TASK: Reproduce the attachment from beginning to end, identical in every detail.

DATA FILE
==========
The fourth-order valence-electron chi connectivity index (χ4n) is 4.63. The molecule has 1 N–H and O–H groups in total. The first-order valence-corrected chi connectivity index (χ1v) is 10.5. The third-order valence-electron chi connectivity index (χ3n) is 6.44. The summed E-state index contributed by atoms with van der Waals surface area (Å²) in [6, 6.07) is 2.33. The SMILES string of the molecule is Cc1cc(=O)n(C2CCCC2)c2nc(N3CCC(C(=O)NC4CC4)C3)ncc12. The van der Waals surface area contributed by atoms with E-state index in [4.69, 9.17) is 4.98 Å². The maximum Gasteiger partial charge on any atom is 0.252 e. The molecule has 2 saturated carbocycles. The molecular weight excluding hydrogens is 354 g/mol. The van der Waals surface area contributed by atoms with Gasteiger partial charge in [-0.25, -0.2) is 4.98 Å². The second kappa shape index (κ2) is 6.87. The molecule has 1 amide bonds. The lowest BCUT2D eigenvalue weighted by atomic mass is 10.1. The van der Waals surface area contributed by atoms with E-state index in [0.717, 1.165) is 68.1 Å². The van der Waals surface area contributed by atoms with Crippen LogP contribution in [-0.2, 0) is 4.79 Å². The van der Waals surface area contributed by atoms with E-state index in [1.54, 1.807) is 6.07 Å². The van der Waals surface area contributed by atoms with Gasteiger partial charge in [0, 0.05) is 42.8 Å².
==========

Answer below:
The fourth-order valence-electron chi connectivity index (χ4n) is 4.63. The molecule has 1 N–H and O–H groups in total. The first-order valence-corrected chi connectivity index (χ1v) is 10.5. The third-order valence-electron chi connectivity index (χ3n) is 6.44. The summed E-state index contributed by atoms with van der Waals surface area (Å²) in [6, 6.07) is 2.33. The SMILES string of the molecule is Cc1cc(=O)n(C2CCCC2)c2nc(N3CCC(C(=O)NC4CC4)C3)ncc12. The van der Waals surface area contributed by atoms with E-state index in [4.69, 9.17) is 4.98 Å². The maximum Gasteiger partial charge on any atom is 0.252 e. The molecule has 2 saturated carbocycles. The molecular weight excluding hydrogens is 354 g/mol. The van der Waals surface area contributed by atoms with Gasteiger partial charge in [-0.25, -0.2) is 4.98 Å². The second kappa shape index (κ2) is 6.87. The molecule has 1 amide bonds. The lowest BCUT2D eigenvalue weighted by atomic mass is 10.1. The van der Waals surface area contributed by atoms with E-state index in [0.717, 1.165) is 68.1 Å². The van der Waals surface area contributed by atoms with Crippen LogP contribution in [-0.2, 0) is 4.79 Å². The van der Waals surface area contributed by atoms with E-state index in [1.54, 1.807) is 6.07 Å². The van der Waals surface area contributed by atoms with Gasteiger partial charge in [0, 0.05) is 42.8 Å².